Full-text · Article · Jun 2015 · Breast Cancer Research and Treatment
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    ABSTRACT: Background: Data suggest the overuse of repeat colonoscopies, especially in patients at low risk for colorectal cancer. Our objective was to evaluate the time to repeat colonoscopies in low-risk patients aged 50-79 years old and the associated patient- and endoscopist-related factors. Methods: All patients aged 50-79 years of age who underwent a complete outpatient colonoscopy with a negative result between 2000 and 2007 were identified from the Ontario Health Insurance Plan database. A colonoscopy performed within 5.5 years of follow-up after the index colonoscopy was considered an early repeat colonoscopy. Patient, endoscopist and endoscopy setting characteristics were recorded and their association with an early repeat colonoscopy was determined using an extended Cox proportional hazards regression model. Results: The cohort consisted of 546 467 patients: 55.4% of the patients were female with a mean age of 61.1 years (95% confidence interval [CI] 61.1-61.2). The cumulative percentage of early repeat colonoscopy after 5.5 years was 33.7%. The rate decreased significantly between 2000 and 2007 (hazard ratio [HR] 0.35, 95% CI 0.34-0.36). General surgeons were associated with a higher risk of early repeat colonoscopy than gastroenterologists (HR 1.27, 95% CI 1.25-1.28). Endoscopists practising in a nonhospital setting were more likely to perform an early repeat colonoscopy (HR 1.26, 95% CI 1.22-1.30) than endoscopists at a hospital. Interpretation: This study showed that there was overuse of early repeat colonoscopy in more than 30% of patients who were at low risk for colorectal cancer. The risk decreased significantly between 2000 and 2007 but was still greater than 20% in 2007. Our findings can be used to develop targeted educational interventions among subgroups of endoscopists with a higher rate of early repeat colonoscopy.
    Full-text · Article · Jun 2015
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    Ilia Makedonov · Sumei Gu · Lawrence F Paszat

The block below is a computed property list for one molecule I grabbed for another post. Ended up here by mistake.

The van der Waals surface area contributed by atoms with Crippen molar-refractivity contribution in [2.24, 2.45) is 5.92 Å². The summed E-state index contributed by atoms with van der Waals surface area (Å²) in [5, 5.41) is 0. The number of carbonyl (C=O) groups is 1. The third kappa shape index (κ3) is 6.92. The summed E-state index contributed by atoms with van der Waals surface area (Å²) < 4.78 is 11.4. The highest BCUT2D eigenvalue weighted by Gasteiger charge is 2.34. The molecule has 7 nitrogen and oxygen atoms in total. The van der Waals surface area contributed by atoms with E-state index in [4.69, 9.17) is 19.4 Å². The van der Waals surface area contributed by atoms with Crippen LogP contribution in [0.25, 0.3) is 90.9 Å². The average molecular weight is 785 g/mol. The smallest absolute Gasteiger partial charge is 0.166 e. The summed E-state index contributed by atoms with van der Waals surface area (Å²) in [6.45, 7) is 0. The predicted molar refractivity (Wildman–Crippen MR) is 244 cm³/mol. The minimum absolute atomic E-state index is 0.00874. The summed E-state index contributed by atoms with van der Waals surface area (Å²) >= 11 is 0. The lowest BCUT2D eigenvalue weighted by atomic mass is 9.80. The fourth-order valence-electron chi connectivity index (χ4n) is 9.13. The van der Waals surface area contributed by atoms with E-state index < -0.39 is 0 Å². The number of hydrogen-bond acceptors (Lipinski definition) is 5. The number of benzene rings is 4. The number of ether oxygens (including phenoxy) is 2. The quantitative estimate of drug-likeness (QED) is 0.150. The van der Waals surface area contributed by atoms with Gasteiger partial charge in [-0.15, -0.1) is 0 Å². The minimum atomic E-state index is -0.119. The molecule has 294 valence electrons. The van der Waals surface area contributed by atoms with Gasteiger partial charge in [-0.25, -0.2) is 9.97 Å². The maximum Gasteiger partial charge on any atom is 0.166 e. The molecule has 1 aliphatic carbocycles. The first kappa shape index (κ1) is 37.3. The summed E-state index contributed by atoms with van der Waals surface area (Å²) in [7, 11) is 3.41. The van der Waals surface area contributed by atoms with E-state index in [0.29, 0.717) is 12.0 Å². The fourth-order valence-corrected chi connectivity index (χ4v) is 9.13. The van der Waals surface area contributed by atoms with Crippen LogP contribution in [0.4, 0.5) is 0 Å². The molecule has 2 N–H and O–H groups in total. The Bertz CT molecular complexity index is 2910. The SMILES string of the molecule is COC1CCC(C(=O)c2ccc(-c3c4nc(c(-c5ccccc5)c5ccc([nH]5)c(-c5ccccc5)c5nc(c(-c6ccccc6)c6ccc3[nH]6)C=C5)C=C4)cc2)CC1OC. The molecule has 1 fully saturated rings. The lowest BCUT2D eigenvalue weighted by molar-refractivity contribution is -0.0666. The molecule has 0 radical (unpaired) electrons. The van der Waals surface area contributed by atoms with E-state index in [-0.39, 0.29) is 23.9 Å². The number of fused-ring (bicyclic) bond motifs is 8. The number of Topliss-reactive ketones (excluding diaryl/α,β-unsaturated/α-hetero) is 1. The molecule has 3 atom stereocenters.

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    ABSTRACT: The Ontario Breast Screening Program (OBSP) is a population-based breast screening programme, not requiring physician referral. OBSP invites women by mail to book their next screens. However, women who do not participate in the OBSP, may be referred by physicians to non-OBSP mammography facilities, which do not remind women to book their next screen. We identified women without breast cancer prior to June 30, 2011, having bilateral mammography (M) during a baseline period at age 50 - 69 at OBSP or non-OBSP facilities, and during a re-exposure period, at the same facility type. We used a case-control design to study the association of facility type and having M during an outcome period. Cases were women failing to receive the outcome M. Controls were matched by age, census tract, and socioeconomic status. Exposure was baseline facility type. Covariates were comorbidity, residential mobility, and primary care physician (PCP) characteristics. Conditional logistic regression analysis was performed. Cases were less likely to have been screened at OBSP facilities. Failure to receive the outcome M was associated with having moved after re-exposure M (OR = 1.61, 95% confidence interval (CI) 1.52, 1.71), having a male PCP (OR = 1.05, 95% CI 1.02, 1.05), or a higher Charlson score (OR = 1.06 per unit increase, 95% CI 1.03, 1.09). Having re-exposure M at an OBSP facility (OR = 0.18, 95% CI 0.18, 0.19)., having a Canadian trained PCP (OR = 0.83, 95% CI 0. 8, 0.87), and having a PCP one year after the re-exposure M (OR = 0.81, 95% CI 0.68, 0.97) were protective against failure to receive the outcome M. The OBSP, not requiring physician referral, and inviting women by mail to book their next screen, is associated with a lower probability of failure to reattend for subsequent screening than screening by PCP referral to non-OBSP facilities.